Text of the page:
Thursday, September 19, 2013

Upcoming Event: Please Join Us for a Conversation with Maen Rashid Areikat- Chief Representative of the Palestinian Liberation Organization Delegation to the United States

Please Join Us for a Conversation with Maen Rashid Areikat 
Chief Representative of the Palestinian Liberation Organization Delegation to the United States and Keynote Speaker at the Global Studies Conference 
October 3rd-5th

Thursday, October 3rd, 2013
12:30-2:00pm
Omaha Room
Milo Bail Student Center
University of Nebraska at Omaha

Free and Open to the Public



Maen Rashid Areikat, who was born in Jericho in the occupied West Bank earned his Bachelor of Science in Finance from Arizona State University and his MBA in management from Western International University. He received his diplomatic training at the Ministry of External Affairs in Ottawa, Canada and completed a training course in good governance at the John F. Kennedy School of Government at Harvard University in 2001.

Prior to his appointment to Washington, he served for 11 years at the Negotiations Affairs Department (NAD) of the PLO in Ramallah, most recently as its Deputy Head and Coordinator-General (2008-2009). Mr. Areikat first joined NAD in 1998, when it was headed by current Palestinian President Mahmoud Abbas (Abu Mazen), and served as its Director-General until March 2008. In addition to overseeing NAD's day-to-day operations, Mr. Areikat was responsible for overseeing the work of the Negotiations Support Unit (NSU), which provides legal, policy, communication and technical support to Palestinian Negotiating Teams and to the Palestinian Leadership.

Earlier, he spent five years at Orient House, the headquarters of the PLO in Jerusalem and of the Palestinian Negotiating Team to the Madrid peace talks. While at Orient House, he served as spokesperson for the late Mr. Faisal Husseini, former PLO Executive Committee member in charge of Jerusalem Affairs, and later as Desk Officer for the U.S., Canada, Australia and South Africa in Orient House's International Relations Department. Mr. Areikat previously took part in Palestinian-Israeli negotiations at Beit Hanoun in Gaza and Taba in Egypt in 1996, in Jerusalem in 1997 and was an official member of the Palestinian delegation to the Wye River negotiations in 1998.


For more information about this event or the conference, please contact Dr. Rory J. Conces, rcones@unomaha.edu or call 402.554.2947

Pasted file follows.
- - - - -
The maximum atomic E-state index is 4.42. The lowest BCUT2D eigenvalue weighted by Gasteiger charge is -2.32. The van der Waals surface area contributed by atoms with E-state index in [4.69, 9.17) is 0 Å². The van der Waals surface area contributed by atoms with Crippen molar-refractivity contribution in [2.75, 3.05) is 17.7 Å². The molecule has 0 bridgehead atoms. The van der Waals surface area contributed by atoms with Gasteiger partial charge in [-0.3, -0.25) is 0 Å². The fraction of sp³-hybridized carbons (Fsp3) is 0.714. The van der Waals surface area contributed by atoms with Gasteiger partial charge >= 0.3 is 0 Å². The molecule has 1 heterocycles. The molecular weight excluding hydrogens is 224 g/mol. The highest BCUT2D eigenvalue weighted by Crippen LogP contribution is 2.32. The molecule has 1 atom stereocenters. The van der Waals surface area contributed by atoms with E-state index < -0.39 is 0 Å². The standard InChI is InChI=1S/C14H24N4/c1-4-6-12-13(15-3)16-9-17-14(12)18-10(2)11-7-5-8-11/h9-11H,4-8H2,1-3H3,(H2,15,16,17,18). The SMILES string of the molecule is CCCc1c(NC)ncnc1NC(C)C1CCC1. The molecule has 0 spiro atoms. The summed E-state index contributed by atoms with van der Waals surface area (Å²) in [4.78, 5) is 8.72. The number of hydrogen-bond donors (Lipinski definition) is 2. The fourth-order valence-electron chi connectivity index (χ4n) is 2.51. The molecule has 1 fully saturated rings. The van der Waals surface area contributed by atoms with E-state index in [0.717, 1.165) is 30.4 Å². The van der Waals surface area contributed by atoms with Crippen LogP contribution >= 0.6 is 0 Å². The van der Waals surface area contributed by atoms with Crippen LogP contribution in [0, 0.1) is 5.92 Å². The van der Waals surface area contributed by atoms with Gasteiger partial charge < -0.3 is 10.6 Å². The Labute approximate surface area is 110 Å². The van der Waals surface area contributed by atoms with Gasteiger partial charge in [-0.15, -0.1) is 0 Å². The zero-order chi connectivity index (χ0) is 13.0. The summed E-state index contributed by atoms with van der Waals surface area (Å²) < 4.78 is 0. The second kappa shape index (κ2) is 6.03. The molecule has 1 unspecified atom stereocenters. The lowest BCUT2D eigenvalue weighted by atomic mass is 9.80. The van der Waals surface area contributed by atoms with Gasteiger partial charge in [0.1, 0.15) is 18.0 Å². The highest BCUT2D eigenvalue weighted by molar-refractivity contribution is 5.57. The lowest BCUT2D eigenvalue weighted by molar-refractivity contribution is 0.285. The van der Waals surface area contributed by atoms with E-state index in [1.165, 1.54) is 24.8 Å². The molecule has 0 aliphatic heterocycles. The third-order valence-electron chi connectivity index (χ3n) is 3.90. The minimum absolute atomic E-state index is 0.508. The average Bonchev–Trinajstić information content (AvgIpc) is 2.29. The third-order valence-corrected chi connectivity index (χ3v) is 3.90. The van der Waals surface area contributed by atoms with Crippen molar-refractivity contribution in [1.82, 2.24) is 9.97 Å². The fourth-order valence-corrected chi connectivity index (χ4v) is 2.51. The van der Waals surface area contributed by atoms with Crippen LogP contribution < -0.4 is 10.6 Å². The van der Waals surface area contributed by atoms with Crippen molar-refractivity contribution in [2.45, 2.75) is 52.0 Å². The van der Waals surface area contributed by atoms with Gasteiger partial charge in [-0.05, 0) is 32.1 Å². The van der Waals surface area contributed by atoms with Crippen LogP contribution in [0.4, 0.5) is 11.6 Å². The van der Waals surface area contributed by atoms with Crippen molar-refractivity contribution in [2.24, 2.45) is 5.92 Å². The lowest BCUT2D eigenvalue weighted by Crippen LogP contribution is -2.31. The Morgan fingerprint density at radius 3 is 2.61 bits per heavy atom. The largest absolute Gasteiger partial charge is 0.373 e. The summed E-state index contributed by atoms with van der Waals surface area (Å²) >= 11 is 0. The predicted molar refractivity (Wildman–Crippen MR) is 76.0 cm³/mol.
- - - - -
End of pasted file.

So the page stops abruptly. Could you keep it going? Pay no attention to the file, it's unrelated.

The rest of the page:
Friday, September 6, 2013

NO U.S. Military Intervention in Syria- Talking Points


    First and foremost, several valid reasons based on current facts and multiple international laws, firmly oppose the United States from taking any type of military action in Syria.  In terms of international law, a U.S. military strike on Syria would be illegal based on the UN Charter (Article 51) that only allows military force in situations of immediate self-defense.  Thus, because the United States is not currently under direct attack by Syria at the moment, a U.S. military strike on Syria would be illegal.

     Furthermore, a U.S. military strike on Syria would not at all be aimed at “aiding the Syrian humanitarian cause.”  Already more than 100,000 Syrians have been killed in the civil war, and over two-million Syrian civilians have fled the country and are now refugees.  A U.S. military strike on Syria will not protect Syrian civilians from future threat and would potentially increase the civilian death toll.

     A U.S. military strike on Syria would also have drastic effects in the region, and could mean retaliation from Syria and/or its allies such as Iran or Russia.  It also could exacerbate any of the multiple current wars/conflicts currently being fought in Syria at the moment, including the Syrian civil war, the sectarian (Sunni-Shi’a) war, regional (Saudi-Iran) power war, global U.S.-Russia war, and the U.S./Israel- Iran war over nuclear policy. 

     Instead of taking military action in Syria, the United States must take immediate action in galvanizing world leaders to demand a multilateral cease-fire, support the political process and a rapid convening of a Geneva II peace conference with all involved actors, press for a full blockade of arms, arrange to evacuate Syrian people who choose to flee harm’s way, provide care for the evacuees and assist with re-settlement once the civil war has ended.